The rate of unintended pregnancy in the US declined substantially between 2008 and 2011 following a previous period of minimal change, but unintended pregnancies remained most common among women and girls who were poor and those who were cohabitating. This according to a study that calculated rates of pregnancy for the years 2008 to 2011 according to women’s and girls’ pregnancy intentions and the outcomes of those pregnancies. The analysis concluded:
• 45% of pregnancies were unintended in 2011, compared with 51% in 2008.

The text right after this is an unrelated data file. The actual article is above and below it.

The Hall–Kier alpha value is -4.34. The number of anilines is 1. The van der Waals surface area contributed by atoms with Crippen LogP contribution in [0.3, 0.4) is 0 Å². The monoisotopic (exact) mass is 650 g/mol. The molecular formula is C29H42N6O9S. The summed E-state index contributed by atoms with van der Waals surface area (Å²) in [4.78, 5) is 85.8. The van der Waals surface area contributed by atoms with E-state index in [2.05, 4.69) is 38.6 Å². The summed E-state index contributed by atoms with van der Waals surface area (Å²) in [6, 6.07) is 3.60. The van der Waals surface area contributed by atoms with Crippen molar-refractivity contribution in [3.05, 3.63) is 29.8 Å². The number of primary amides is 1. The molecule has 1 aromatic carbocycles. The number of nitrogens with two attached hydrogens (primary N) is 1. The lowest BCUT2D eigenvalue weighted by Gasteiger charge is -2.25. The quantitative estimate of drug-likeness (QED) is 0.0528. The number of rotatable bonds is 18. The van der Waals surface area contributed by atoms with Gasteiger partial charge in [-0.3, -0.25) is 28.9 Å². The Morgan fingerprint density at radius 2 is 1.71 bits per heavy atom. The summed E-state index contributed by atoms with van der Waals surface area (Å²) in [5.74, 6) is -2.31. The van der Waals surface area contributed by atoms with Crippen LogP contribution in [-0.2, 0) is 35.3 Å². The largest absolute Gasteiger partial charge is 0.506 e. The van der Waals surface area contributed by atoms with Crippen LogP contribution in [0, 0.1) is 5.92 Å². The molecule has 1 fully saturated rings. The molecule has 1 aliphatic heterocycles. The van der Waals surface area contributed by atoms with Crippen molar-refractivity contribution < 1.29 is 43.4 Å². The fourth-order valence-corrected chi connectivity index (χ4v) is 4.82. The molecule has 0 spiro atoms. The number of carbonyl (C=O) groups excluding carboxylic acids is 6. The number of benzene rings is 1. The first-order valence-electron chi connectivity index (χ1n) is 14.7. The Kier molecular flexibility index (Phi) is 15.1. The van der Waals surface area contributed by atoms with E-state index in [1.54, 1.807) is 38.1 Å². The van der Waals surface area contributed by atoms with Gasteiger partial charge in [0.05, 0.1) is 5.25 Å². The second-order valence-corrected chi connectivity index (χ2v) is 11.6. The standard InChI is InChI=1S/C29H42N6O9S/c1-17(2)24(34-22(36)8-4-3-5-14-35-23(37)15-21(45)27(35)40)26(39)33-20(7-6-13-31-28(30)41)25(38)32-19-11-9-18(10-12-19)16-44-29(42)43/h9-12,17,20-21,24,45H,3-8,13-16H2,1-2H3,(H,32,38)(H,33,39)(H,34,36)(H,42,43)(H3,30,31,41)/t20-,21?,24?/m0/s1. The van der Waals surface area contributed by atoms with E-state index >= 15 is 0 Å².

• The rate of unintended pregnancy among women and girls aged 15 to 44 years declined by 18% from 2008 to 2011.
• Rates of unintended pregnancy among those who were below the federal poverty level or cohabitating were 2 to 3 times the national average.
• In population subgroups, the incidence of unintended pregnancy declined by >25% among girls aged 15 to 17 years.
• The percentage of unintended pregnancies that ended in abortion remained stable during the study period.
Citation: Finer LB, Zolna MR. Declines in unintended pregnancy in the United States, 2008-2011. N Engl J Med 2016;374:843-52. doi:10.1056/NEJMsa1506575.
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